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UBC Theses and Dissertations

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UBC Theses and Dissertations

Combinatorial aspects of spatial mixing and new conditions for pressure representation Briceño Domínguez , Raimundo José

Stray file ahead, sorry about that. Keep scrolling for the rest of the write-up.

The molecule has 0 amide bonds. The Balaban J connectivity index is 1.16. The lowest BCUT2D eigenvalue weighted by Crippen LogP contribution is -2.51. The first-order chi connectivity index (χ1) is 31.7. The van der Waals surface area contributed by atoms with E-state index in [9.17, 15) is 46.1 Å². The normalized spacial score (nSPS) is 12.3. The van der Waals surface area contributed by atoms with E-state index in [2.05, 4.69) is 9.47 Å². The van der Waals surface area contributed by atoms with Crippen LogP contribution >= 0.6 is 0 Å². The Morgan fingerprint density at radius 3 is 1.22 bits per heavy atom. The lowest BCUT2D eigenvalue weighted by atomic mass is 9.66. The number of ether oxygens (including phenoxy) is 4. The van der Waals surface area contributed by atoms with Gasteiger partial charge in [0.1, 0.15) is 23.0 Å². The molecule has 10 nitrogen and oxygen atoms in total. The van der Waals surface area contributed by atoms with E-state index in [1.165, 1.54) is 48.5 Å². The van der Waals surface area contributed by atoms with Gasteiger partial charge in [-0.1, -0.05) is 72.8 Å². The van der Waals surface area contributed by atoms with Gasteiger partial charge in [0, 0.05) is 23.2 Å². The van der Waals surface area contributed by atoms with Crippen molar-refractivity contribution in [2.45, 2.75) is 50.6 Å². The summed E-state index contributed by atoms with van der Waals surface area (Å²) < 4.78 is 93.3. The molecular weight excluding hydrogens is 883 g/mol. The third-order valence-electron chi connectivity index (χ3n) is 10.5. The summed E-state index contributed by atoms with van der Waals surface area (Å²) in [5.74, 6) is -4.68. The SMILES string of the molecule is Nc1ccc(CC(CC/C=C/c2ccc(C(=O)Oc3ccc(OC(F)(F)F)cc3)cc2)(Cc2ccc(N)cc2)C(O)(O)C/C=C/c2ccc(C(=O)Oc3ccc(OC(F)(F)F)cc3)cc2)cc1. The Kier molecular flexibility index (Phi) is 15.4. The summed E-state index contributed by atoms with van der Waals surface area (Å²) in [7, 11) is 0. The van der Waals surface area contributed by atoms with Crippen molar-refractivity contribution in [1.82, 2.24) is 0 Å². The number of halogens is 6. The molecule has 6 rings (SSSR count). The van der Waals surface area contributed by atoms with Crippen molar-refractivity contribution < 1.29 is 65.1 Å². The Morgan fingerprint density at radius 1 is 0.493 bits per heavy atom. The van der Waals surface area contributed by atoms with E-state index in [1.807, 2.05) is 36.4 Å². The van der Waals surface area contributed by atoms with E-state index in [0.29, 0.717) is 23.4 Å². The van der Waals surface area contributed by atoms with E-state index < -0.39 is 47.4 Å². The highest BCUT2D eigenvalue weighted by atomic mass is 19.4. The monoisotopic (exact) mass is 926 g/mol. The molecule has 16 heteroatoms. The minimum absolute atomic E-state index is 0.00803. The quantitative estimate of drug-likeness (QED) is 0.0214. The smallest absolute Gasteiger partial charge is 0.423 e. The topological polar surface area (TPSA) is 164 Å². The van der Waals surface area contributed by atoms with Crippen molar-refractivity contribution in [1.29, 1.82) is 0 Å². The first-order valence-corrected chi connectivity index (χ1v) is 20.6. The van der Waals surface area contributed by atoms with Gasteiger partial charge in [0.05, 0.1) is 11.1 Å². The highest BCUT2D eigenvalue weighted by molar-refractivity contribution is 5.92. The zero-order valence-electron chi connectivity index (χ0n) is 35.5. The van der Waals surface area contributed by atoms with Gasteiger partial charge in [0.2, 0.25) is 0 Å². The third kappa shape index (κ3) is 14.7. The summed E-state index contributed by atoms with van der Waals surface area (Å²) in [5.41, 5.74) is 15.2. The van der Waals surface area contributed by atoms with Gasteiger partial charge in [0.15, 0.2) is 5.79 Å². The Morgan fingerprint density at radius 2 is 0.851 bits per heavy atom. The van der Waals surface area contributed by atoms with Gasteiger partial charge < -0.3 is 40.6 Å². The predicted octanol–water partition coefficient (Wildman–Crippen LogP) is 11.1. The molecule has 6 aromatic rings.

Over the last few decades, there has been a growing interest in a measure-theoretical property of Gibbs distributions known as strong spatial mixing (SSM). SSM has connections with decay of correlations, uniqueness of equilibrium states, approximation algorithms for counting problems, and has been particularly useful for proving special representation formulas and the existence of efficient approximation algorithms for (topological) pressure. We look into conditions for the existence of Gibbs distributions satisfying SSM, with special emphasis in hard constrained models, and apply this for pressure representation and approximation techniques in Z^d lattice models. Given a locally finite countable graph G and a finite graph H, we consider Hom(G,H) the set of graph homomorphisms from G to H, and we study Gibbs measures supported on Hom(G,H). We develop some sufficient and other necessary conditions on Hom(G,H) for the existence of Gibbs specifications satisfying SSM (with exponential decay). In particular, we introduce a new combinatorial condition on the support of Gibbs distributions called topological strong spatial mixing (TSSM). We establish many useful properties of TSSM for studying SSM on systems with hard constraints, and we prove that TSSM combined with SSM is sufficient for having an efficient approximation algorithm for pressure. We also show that TSSM is, in fact, necessary for SSM to hold at high decay rate. Later, we prove a new pressure representation theorem for nearest-neighbour Gibbs interactions on Z^d shift spaces, and apply this to obtain efficient approximation algorithms for pressure in the Z² (ferromagnetic) Potts, (multi-type) Widom-Rowlinson, and hard-core lattice gas models. For Potts, the results apply to every inverse temperature except the critical. For Widom-Rowlinson and hard-core lattice gas, they apply to certain subsets of both the subcritical and supercritical regions. The main novelty of this work is in the latter, where SSM cannot hold.

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